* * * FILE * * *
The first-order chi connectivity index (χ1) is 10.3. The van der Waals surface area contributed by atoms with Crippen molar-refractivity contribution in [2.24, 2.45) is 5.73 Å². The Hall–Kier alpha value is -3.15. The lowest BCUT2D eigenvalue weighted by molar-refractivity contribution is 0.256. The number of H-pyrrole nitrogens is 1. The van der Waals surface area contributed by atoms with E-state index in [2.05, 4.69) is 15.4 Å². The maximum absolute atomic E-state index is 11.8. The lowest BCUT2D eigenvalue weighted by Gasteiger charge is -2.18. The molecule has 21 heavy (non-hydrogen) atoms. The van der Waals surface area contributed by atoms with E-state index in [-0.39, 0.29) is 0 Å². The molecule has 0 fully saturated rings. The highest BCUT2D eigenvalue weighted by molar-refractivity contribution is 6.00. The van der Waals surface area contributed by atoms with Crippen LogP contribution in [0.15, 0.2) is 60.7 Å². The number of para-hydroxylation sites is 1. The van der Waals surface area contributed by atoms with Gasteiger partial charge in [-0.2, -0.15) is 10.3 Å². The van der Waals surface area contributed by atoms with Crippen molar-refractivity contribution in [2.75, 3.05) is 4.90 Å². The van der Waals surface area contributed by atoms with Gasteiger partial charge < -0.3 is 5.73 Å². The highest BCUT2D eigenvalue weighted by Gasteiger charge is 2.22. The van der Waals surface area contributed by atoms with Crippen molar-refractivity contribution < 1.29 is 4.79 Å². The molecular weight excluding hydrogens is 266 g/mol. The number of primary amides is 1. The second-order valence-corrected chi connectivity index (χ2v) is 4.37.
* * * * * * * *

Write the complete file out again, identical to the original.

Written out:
The first-order chi connectivity index (χ1) is 10.3. The van der Waals surface area contributed by atoms with Crippen molar-refractivity contribution in [2.24, 2.45) is 5.73 Å². The Hall–Kier alpha value is -3.15. The lowest BCUT2D eigenvalue weighted by molar-refractivity contribution is 0.256. The number of H-pyrrole nitrogens is 1. The van der Waals surface area contributed by atoms with E-state index in [2.05, 4.69) is 15.4 Å². The maximum absolute atomic E-state index is 11.8. The lowest BCUT2D eigenvalue weighted by Gasteiger charge is -2.18. The molecule has 21 heavy (non-hydrogen) atoms. The van der Waals surface area contributed by atoms with E-state index in [-0.39, 0.29) is 0 Å². The molecule has 0 fully saturated rings. The highest BCUT2D eigenvalue weighted by molar-refractivity contribution is 6.00. The van der Waals surface area contributed by atoms with Crippen LogP contribution in [0.15, 0.2) is 60.7 Å². The number of para-hydroxylation sites is 1. The van der Waals surface area contributed by atoms with Gasteiger partial charge in [-0.2, -0.15) is 10.3 Å². The van der Waals surface area contributed by atoms with Crippen molar-refractivity contribution in [2.75, 3.05) is 4.90 Å². The van der Waals surface area contributed by atoms with Gasteiger partial charge < -0.3 is 5.73 Å². The highest BCUT2D eigenvalue weighted by Gasteiger charge is 2.22. The van der Waals surface area contributed by atoms with Crippen molar-refractivity contribution < 1.29 is 4.79 Å². The molecular weight excluding hydrogens is 266 g/mol. The number of primary amides is 1. The second-order valence-corrected chi connectivity index (χ2v) is 4.37.